Reviewing the new boxed set for Horus Heresy!
Today’s review is for the new Horus Heresy box which is up for pre-order this weekend and due out for release in late June. Firstly, thanks goes to Games Workshop for providing this to review for free. As always, I aim to be honest, impartial and constructively critical. But with that out of the way, let’s get on with the review!
This box is huge and weighs quite a bit too. Inside you’ll find tons of content from templates, measurement sticks and also all the sprues! Inside you get: 40 Mk6 Space Marines, 10 Cataphractii Terminators, 2 Mk6 Praetors, a Contemptor Dreadnaught and a Spartan, all in plastic! It’s sooo much stuff.
Past all that, you then get a full core rulebook, instructions with some rules in it, bases, transfers, dice and 2 quick reference sheets for both you and your opponent. These sheets are so useful and I’m glad to see them back. They’re super useful and getting 2 is a nice perk as the box contents can be used as either a split between 2 people or just for yourself!
Mk6 Space Marines
As for the Mk6 Space Marines, they’re pretty easy to go together, being neatly placed near each other on the sprue for quick building. You also get pretty much nearly every weapon option for sergeants and the units, leaving out only special and heavy weapons. For size, they’re pretty good although my (favourite) Mk4 Marines are now too short in comparison for my liking. If I was going to build more Mk4, I’d probably just space out the joint with the legs and body to gain some height. Mk3 to Mk6 feels fine though.
Inside this massive tome, the core rulebook contains a brief but expansive set of narrative content. It covers all the legions, factions involved in the conflicts as well as the origins of Space Marines and their armour marks. It’s pretty great overall and a good introduction for those new to the Horus Heresy.
For the rules, Horus Heresy uses a refined Warhammer 40,000 7th edition rules set. The main changes this time resolve around reactions. Each player can use 3 per turn and they do add a lot of more nuance to the game. The biggest change is overwatching on full BS, although only 1 unit a turn can do it basically.
Other than that rules mostly remain the same, just refined. Such as with the new weapon skill table and the tweaking of universal special rules.
As for building armies, everyone (currently) has the same force orginisation chart with the listed points limits shown above. 2,000 points is my favourite but I do know lots of people play at 3,000 as well.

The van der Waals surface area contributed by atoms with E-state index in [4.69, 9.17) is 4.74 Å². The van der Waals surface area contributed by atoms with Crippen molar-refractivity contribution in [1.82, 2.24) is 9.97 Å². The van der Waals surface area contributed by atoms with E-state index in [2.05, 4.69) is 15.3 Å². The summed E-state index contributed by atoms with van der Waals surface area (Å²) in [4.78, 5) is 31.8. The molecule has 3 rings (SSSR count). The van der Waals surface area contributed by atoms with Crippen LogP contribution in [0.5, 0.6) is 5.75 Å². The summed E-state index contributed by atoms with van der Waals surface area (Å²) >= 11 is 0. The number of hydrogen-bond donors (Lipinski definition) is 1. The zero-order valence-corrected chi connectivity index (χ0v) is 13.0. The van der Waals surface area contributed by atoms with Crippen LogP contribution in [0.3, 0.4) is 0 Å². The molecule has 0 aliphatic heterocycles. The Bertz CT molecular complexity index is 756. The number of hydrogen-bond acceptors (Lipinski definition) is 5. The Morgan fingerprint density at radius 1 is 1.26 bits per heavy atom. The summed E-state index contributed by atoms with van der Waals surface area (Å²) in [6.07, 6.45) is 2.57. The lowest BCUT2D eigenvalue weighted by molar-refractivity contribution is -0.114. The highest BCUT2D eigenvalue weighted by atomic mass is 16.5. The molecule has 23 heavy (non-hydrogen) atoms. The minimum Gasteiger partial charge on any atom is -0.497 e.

As for the missions, you get the 6 tweaked missions which came in the last edition. Table sizes remains the same at 6×4 but with 6 different deployment maps you can use with any mission. It’s interesting to stay at the same table size and not change to the table sizes used in 40k and AoS but I can understand why the table size did not change.
Finally, you can also get these Liber books which cover all the rules for building armies in Horus Heresy. Each book is also a massive tome, with each covering all the universal units you can take for legions as well as rules for each individual legion and their unique units. Liber Hereticus covers all 9 traitor legions and Liber Astartes covers all the loyalist legions. They’re truly massive and cover so much content that I’ll try cover these separately going forwards. You just get so much within that it’s difficult to fit it all in now.
Horus Heresy Overview
Overall, I really like this new update. I was already invested in the Horus Heresy before this (I have about 3,000 points with Alpha Legion) but I really love this new update. It’s just a great refinement of an already good rules set. The only difficulty is learning all the universal special rules but they’re basically all in one place and identical when used over multiple units. The only thing I would have liked is weapon profiles in unit profiles but a lot of units have so many weapon options, so it’s understandable why that wasn’t done. It’s just so refreshing being able to build proper characters again from decked-out sergeants to ornately armed Praetors.
- Uses the same refined 7th edition rules set
- Balanced and reactive rules
- Legions feel very different, distinct and unique to each other
- Overall armies are more balanced with each other as well as weapons with removals of rules and equipment like armoured ceramite etc
- Can build unique and bespoke characters
- Plastic update to basically the entire core range
- Takes a while to remember most of the universal special rules and weapon profiles
- People who don’t like Space Marines may not be interested until other factions get their free PDF updates
- Books are quite heavy and large to carry around, small format options for books would have been great
So would I recommend getting the Horus Heresy? Yes! I think the new edition is a great starting point and the new plastic range refresh makes jumping in that much easier. It’s also really refreshing to play after playing the recent new editions of Warhammer 40,000 and Age of Sigmar. There’s something really cathartic about Space Marines vs Space Marines from both a narrative and competitive standpoint.
You can order your Horus Heresy products directly from Games Workshop or via my affiliate link at Element Games that will net you a 15% to 25% at no additional cost to yourself while helping to support me and my content, so check it out if you can.
That’s pretty much it from me. I’ll be covering Horus Heresy more on the blog as I paint up my Alpha Legion army again so remember, even in the distant past that is somehow the future, even when there are no crits, you can always roll as if you can!